In which Miss Molly gets interactive.

Happy 2015 library lovers! I hope the start of your new year has been wonderful.

I thought I would start off with the first post of the year by talking about something near and dear to my heart; something that makes reading with your child, you niece/nephew/neighbor kid, or whoever you read children’s books with. That’s right, interaction.

Potential interaction is what makes apps such a powerful tool in children’s literacy. It draws kids in. It tickles their sense of wonder and imagination. It draws them closer, not only to the story, but the person they are reading with, too.

For this post, I’m not talking about book apps, or really any new screen technology at all. I’m talking about interactive picture books. Those books that draw you in, ask for your to move the story along, ask for you to help the characters, or get the characters in trouble.

The first book that I remember reading with my godmother was “The Monster at the End of this Book”. Remember? When furry, loveable, cute Grover doesn’t want you to turn the page because there’s a MONSTER at the end of the book, and every page you turn brings you closer to the monster! And Grover continues to try to stop you turning the pages by doing increasingly silly things, only to find out…the monster at the end of the book is only him. monster

Every time I read the book, I would giggle at silly Grover, trying to stop the page from turning, but it still had some kind of logic too it. I wanted to see if he would change his tactics to stop me from turning the page. I wanted him not to be scared, and to show him that there wasn’t a monster. It still made me giggle, but I wanted Grover not to be scared.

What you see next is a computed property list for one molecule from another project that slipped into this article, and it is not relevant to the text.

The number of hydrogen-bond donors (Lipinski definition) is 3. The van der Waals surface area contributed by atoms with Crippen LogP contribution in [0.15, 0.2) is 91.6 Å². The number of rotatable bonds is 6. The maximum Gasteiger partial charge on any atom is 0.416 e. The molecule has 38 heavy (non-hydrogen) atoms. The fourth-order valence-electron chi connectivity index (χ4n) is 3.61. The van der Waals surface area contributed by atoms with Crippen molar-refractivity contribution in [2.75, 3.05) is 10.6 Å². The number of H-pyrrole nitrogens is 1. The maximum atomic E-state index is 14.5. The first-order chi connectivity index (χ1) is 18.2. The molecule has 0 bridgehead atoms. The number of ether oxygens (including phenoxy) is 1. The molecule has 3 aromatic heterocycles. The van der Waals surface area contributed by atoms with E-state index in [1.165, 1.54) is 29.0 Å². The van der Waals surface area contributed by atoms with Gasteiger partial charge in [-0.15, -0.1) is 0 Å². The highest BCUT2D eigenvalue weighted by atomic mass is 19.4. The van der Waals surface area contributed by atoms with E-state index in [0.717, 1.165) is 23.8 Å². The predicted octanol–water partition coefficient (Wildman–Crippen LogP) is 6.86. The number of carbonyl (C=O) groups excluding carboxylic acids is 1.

That was my first experience. Preparing for storytimes at the library, I have been loving coming across books with this same level of interaction–both physical and app-based. What got me thinking about interactive picture books has been discovering awesome book apps. They remind me what awesome potential the written word has.

So, I decided to compile a little list of my favorites so far. There are no many out there, and these are just the ones that are (in my opinion) the best. It is by no means exhaustive. But it IS full of fun.

Mix It Up and Press Here by Herve Tullet. mix it uppress hereThese two books are beyond wonderful. By pressing the pictures, mixing the colors, tipping the book and all manner of things, the colors change, the amount of circles change, and it’s all due to your direct actions. This is pure magic for kids.

I mentioned Mix it Up a few posts ago, and how the kids were amazed that they were the ones changing the story. They loved having that control, that magical power, that ability to affect the story so completely.

They really thought they were ruining the book. They kept looking at their hands, expecting there to be paint on their fingers, and wondering what else they might do.

These books reinforce colors, counting, and directions.

There are No Cats in This Book, by Viviane Schwarzno catsThe cats in this book really want to explore and see the world. They try their hardest to  get out, but are only able to with the reader’s help. The cats have all kinds of requests on how they can get out, and the cats talk directly to the reader–a hallmark draw. There is an instant connection. The cats are asking the readers for help.

It is sweet, funny, and lots of fun. The cats finally do get out, and when they come back, they bring a whole bunch of great friends.

Tap to Play, Salina Yoon.tap to playThis one is structured like a video game. The adorable red circle has a mission, to get to the top of the page. If he does, he will get a surprise! He has all sorts of thoughts on how to accomplish his mission, but only with the reader’s help. Tip the book. Shake the book. All sorts.

As I said, not an exhaustive list, but just a few really fun things to give a try.

What do you think of my list? Do  you have a favorite?

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